“Asking for it”

I read an article today that actually turned my stomach.

To sum it up, a high school in N.J has banned strapless dresses from their dance, because the principal claims that they are “too distracting to boys”.

I felt sick to my stomach reading this. Talk about a massive step backwards in progress of women’s rights. We fought for the right to vote, the right to wear jeans and show as much skin as we’re comfortable with and now we’re jumping backwards, toward the land of “cover up” because our society downplays rape victims and supports the rapists by saying things like “well, you shouldn’t have wore that or done this. You allowed that to happen”. It’s disgusting.

When I was in grade 11, I wore a shirt that showed a tiny bit of my mid-drift. I was called into the office and the principal told me to “never wear that shirt again because it was provocative and I was asking for trouble.

I was asking for trouble, by having a tiny section of my mid-drift showing. I straight up told the principal; “that’s ridiculous. If a guy can’t control his behaviour because he sees less than an inch of skin, that’s a problem he needs to own.”

The principal was taking aback by my blunt statement, but still told me not to wear the shirt anymore or I would be suspended.

I haven’t thought about that moment in a long time, until now. Until I read that article and thought about how stupid it is that we’re telling girls and women not to show their arms, shoulders, collar bone, etc because it’s distracting to boys and it’s asking for trouble.

But that’s rape culture for you.

I’ve never openly written about this before, because of the few people I’ve told that have reacted negatively and said I was overreacting, but I was raped. But I can’t call it that, because rape culture dictates that I asked for it. I went to a hotel to drink with a boy, and he ended up spiking the one drink that I had with something, so that I was pretty much blacking out and felt like I had no control of my body.

But, according to rape culture, that’s ok because I continued to “date” him. I “condoned” that behaviour, because I kept seeing him. I was young, I was confused, I hadn’t and honestly still haven’t come to terms with what happened because that guy assured me that I “consented”, although I remember saying no, more than once. It’s a confusing situation, and I didn’t “believe” it was rape until I told my husband about it and he straight up told me it was. He said “if a girl says no, she means no. It’s rape if it happens after.”

And it is. I’ve told that to many of my friends that have had similar things happen to them. It’s not your fault, you said no. That’s rape. And I mean it when I tell it to them, because its true…yet when it comes to myself I struggle acknowledging what happened.

Anyway, back to the strapless dress ban. One of my favourite paragraphs in that article about the banning of strapless dresses is this:

“Ms. Moffat’s comment about ‘distraction’ to the boys is particularly offensive because it suggests that boys are not able to control — or ought not to be required to control — their behavior when in the presence of girls wearing strapless dresses,” Nijenhuis said. “It is neither a woman’s nor a girl’s responsibility to control a man’s or boy’s behavior.”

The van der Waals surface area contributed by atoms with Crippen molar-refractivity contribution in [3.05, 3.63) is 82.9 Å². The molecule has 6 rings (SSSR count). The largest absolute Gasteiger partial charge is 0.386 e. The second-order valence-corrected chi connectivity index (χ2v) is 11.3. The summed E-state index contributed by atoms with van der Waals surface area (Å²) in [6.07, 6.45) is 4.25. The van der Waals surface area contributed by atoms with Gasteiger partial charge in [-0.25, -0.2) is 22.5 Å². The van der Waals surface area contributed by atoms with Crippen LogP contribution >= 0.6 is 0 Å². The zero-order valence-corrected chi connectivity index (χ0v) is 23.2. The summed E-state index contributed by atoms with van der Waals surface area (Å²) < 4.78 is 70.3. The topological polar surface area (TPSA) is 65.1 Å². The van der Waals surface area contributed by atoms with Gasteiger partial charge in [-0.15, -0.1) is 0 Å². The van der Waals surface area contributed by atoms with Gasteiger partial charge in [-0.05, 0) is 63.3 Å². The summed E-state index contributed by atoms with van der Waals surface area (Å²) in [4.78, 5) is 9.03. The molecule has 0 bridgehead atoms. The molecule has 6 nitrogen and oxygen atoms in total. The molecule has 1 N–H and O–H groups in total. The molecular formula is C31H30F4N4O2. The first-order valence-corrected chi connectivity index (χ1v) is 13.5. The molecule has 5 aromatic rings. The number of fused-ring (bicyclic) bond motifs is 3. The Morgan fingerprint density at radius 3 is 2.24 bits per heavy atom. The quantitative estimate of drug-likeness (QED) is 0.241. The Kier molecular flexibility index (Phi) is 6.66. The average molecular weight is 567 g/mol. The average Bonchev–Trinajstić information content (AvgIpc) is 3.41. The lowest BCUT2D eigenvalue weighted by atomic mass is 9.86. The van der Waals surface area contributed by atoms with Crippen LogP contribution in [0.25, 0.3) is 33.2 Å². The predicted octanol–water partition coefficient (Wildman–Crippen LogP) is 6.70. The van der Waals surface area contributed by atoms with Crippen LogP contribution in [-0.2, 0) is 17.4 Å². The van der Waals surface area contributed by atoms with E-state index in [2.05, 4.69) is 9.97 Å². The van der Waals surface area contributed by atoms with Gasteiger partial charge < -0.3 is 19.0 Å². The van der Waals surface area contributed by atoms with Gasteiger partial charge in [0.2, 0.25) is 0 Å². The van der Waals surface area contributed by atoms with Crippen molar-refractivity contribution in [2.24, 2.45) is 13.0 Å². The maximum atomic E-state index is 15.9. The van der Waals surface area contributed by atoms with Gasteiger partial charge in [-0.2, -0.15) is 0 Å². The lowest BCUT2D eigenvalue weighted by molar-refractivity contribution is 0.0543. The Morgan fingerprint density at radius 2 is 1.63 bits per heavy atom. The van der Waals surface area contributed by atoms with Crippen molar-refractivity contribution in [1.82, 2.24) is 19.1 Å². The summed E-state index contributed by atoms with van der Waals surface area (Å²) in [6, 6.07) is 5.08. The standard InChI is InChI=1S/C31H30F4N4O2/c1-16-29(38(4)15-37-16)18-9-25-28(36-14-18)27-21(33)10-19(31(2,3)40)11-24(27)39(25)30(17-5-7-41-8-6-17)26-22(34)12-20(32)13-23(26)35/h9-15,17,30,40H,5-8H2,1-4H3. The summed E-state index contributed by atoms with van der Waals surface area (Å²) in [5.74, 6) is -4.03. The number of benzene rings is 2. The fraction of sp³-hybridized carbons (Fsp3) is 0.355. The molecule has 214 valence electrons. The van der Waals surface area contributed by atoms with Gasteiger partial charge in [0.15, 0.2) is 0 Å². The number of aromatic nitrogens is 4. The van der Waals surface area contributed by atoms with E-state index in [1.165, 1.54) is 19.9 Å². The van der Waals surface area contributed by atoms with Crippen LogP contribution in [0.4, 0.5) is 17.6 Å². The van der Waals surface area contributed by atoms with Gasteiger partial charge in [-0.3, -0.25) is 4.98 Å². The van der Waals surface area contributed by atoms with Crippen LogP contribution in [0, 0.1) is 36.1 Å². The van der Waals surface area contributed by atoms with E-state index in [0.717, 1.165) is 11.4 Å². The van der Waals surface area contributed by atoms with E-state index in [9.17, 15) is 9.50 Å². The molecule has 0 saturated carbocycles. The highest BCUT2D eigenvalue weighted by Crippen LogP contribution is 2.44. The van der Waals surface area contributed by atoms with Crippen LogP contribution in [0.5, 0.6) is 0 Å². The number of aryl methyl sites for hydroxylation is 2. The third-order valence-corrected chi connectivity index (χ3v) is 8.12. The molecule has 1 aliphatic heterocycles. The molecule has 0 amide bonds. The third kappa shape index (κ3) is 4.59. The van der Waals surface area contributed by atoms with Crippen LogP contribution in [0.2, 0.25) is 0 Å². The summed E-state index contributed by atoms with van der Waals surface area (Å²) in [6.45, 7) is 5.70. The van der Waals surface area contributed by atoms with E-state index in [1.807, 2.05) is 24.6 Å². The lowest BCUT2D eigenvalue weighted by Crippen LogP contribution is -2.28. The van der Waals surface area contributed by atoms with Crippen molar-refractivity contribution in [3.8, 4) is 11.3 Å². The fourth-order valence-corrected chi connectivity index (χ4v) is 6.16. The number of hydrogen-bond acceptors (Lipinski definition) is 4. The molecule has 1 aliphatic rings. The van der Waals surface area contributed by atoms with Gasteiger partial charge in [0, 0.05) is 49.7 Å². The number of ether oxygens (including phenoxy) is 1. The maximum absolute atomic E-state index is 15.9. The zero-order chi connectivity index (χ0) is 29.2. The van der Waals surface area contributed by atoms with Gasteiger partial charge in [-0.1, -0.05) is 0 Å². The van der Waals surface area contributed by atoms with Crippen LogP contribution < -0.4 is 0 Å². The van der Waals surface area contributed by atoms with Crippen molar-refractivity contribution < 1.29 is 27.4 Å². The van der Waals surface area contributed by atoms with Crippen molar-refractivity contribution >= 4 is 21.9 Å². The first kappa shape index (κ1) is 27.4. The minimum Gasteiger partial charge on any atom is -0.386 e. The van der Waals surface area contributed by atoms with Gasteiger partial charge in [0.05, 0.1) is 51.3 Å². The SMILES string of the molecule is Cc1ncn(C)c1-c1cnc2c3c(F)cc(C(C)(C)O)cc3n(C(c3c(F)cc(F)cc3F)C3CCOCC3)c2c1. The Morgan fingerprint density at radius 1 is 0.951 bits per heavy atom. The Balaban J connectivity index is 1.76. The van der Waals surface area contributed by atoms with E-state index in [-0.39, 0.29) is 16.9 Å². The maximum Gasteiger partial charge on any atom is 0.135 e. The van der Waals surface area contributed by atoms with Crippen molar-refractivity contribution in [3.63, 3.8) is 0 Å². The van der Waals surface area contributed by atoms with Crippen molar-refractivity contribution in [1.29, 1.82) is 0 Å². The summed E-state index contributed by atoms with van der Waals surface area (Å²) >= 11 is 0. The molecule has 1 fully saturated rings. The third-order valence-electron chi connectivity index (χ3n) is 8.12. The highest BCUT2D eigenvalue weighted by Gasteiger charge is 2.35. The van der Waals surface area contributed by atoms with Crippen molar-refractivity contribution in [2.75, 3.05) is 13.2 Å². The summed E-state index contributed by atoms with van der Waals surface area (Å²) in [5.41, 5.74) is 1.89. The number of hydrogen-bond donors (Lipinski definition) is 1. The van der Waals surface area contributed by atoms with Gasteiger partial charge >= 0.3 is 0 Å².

Rape culture says that it’s the girls fault. She wore/did this or that, and so she set herself up for it. No. That’s false, and its insulting to men. It’s insulting to the ones who have control of their behaviour, who know that a woman’s body is off limits unless stated otherwise. It gives them absolutely no credit to men as human beings. It implies that men are stupid and impulsive, and that they cannot help acting on those impulses even when they are wrong.

We need to teach our young boys to respect women, to respect that they are not there for their entertainment. That their bodies are off limits, unless stated otherwise. That forcing yourself on a girl, ignoring her when she says no is wrong and her strapless dress didn’t “give you permission”. It’s a joke to tell women, to tell young impressionable girls, that they shouldn’t show a little skin or else boys will get distracted and may act upon those impulses. The impression that we are giving them is that if rape happens, it’s their fault because they dressed a certain way.

Even if a boy does make a move on a girl that he finds attractive, if and when she says no or acts hesitate, he needs to back off and respect that. And the majority of guys that I know and have known did that. They made moves, and if she said no or wasn’t comfortable, they stopped. Sure, there are ones who don’t know how to control their impulses, but we shouldn’t be punishing the potential victims here.

I hope that school realizes all this, and allows the girls to wear strapless gowns. Strapless gowns have been allowed in school dances forever, don’t go changing that “policy” now because you’re just supporting rape culture.

5 Comments


  1. What the hell? That is something I would have expected to come out of a Good Housekeeping magazine article in the 1950’s. That is bullshit!! I am so sick of the mentality that men can do what they want and it’s up to women to try and protect men from doing something horrible and prevent it – this is disgusting!

    Reply

    1. It is, and I’m tired of it. So are a lot of the good men who hate how society pants them.

      Reply

  2. It’s disgusting. I can’t believe this still happens, its sickening. It’s insulting to everyone; girls, if you dress how you want you deserve to get raped. Boys, none of you have any self control. I can’t believe it.

    *hug*

    Reply

    1. I know. It’s 2013 and our society needs to wake up and stop rape culture and victim shamming.

      Reply

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